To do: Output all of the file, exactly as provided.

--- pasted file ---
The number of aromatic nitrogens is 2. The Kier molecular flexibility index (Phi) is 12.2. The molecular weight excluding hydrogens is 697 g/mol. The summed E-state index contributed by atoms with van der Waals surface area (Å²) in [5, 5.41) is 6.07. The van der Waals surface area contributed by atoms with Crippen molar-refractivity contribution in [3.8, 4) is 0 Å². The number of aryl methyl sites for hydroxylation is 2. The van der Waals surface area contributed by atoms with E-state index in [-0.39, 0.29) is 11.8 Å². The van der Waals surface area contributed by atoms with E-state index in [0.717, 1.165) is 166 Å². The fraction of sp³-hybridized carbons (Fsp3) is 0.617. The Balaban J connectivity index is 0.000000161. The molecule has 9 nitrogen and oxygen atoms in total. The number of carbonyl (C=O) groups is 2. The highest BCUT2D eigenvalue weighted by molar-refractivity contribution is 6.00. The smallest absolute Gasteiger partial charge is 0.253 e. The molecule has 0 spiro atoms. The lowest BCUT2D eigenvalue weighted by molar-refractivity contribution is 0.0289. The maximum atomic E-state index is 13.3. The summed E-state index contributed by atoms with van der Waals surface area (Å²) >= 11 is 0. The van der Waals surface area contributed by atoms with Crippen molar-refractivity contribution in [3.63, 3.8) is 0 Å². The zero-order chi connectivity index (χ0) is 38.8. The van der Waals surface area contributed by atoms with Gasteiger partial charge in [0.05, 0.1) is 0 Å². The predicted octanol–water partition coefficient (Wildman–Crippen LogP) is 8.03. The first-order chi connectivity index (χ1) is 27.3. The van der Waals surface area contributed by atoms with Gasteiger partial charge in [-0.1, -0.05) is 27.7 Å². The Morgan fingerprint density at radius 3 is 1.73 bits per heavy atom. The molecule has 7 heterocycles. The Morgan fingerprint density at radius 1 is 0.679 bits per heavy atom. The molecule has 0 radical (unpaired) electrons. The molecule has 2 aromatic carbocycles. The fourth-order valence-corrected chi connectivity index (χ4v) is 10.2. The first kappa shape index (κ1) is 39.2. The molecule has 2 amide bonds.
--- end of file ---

The number of aromatic nitrogens is 2. The Kier molecular flexibility index (Phi) is 12.2. The molecular weight excluding hydrogens is 697 g/mol. The summed E-state index contributed by atoms with van der Waals surface area (Å²) in [5, 5.41) is 6.07. The van der Waals surface area contributed by atoms with Crippen molar-refractivity contribution in [3.8, 4) is 0 Å². The number of aryl methyl sites for hydroxylation is 2. The van der Waals surface area contributed by atoms with E-state index in [-0.39, 0.29) is 11.8 Å². The van der Waals surface area contributed by atoms with E-state index in [0.717, 1.165) is 166 Å². The fraction of sp³-hybridized carbons (Fsp3) is 0.617. The Balaban J connectivity index is 0.000000161. The molecule has 9 nitrogen and oxygen atoms in total. The number of carbonyl (C=O) groups is 2. The highest BCUT2D eigenvalue weighted by molar-refractivity contribution is 6.00. The smallest absolute Gasteiger partial charge is 0.253 e. The molecule has 0 spiro atoms. The lowest BCUT2D eigenvalue weighted by molar-refractivity contribution is 0.0289. The maximum atomic E-state index is 13.3. The summed E-state index contributed by atoms with van der Waals surface area (Å²) >= 11 is 0. The van der Waals surface area contributed by atoms with Crippen molar-refractivity contribution in [3.63, 3.8) is 0 Å². The zero-order chi connectivity index (χ0) is 38.8. The van der Waals surface area contributed by atoms with Gasteiger partial charge in [0.05, 0.1) is 0 Å². The predicted octanol–water partition coefficient (Wildman–Crippen LogP) is 8.03. The first-order chi connectivity index (χ1) is 27.3. The van der Waals surface area contributed by atoms with Gasteiger partial charge in [-0.1, -0.05) is 27.7 Å². The Morgan fingerprint density at radius 3 is 1.73 bits per heavy atom. The molecule has 7 heterocycles. The Morgan fingerprint density at radius 1 is 0.679 bits per heavy atom. The molecule has 0 radical (unpaired) electrons. The molecule has 2 aromatic carbocycles. The fourth-order valence-corrected chi connectivity index (χ4v) is 10.2. The first kappa shape index (κ1) is 39.2. The molecule has 2 amide bonds.